The history of the restaurant industry has been a constant evolution of restaurant brands building better mousetraps (i.e. concepts) to better meet evolving consumer needs. When Steve Ells founded Chipotle nearly 30 years ago, he saw an opportunity to offer higher-quality food, prepared with classic cooking techniques. Customers had previously never had access to this, outside of full-service, dine-in restaurants.

However, in order to offer this elevated food at competitive prices to traditional quick-service restaurant brands, Ells had to do without servers, shrink the size of the store footprint, and send customers to the counter to place their orders. Within this new model, throughput became king. This required efficient make-lines, success across multiple dayparts (both lunch and dinner, in Chipotle’s case) and appealing to a broad base of customers across gender and age lines.

The labor and real estate savings spawned by this higher throughput could then be reinvested in providing higher-quality food to the customer at an affordable price. The impacts of COVID-19 will lead to further disruption, and the progressive fast casual segment is best positioned to adjust to this new environment and meet the needs of these consumers.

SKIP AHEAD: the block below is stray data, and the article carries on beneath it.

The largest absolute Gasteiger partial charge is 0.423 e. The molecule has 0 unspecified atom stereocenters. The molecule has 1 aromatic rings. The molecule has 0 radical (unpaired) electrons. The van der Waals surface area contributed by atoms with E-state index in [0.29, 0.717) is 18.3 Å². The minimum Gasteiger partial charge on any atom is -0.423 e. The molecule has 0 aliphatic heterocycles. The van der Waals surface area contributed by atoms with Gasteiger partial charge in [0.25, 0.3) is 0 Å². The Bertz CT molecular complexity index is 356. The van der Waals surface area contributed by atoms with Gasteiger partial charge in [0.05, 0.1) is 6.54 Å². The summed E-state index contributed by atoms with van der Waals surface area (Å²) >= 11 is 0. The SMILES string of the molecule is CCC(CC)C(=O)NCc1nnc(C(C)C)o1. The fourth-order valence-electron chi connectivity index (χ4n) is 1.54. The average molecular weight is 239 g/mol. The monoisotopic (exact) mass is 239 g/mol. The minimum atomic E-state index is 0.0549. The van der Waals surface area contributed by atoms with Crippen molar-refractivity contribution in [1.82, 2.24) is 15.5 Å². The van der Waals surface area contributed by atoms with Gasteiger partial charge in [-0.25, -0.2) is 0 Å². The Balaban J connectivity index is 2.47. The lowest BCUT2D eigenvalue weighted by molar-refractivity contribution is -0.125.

Demand-Side Tailwind 1: Fast Casual Set to Take Further Market Share from Traditional Quick-Service Restaurants

For generations, the quick-service segment has provided customers with a cheap alternative to cooking at home, essentially a home meal replacement service. At the turn of the 21st Century, coming-of-age millennials began seeking healthier alternatives to the quick-service restaurant food their parents fed them growing up. This was a key factor in the creation of fast casual restaurants, which provide fast but more wholesome food at a still-affordable price point, with a sub-$12 average check. Customers began trading up from traditional quick-service restaurant brands to this new segment of fast casual concepts.

The total dollars spent by millennials and Gen Z continues to grow versus other age groups, particularly within the restaurant category. We expect consumers from these generations to continue moving away from traditional quick-serve concepts and to further trade up to healthier fast casual alternatives in the years to come.

Shayla Partusch

Demand-Side Tailwind 2: Fast Casual Taking Further Share from Full-Service Casual Dining

Here is how most people view the $300 billion full-service casual dining sector: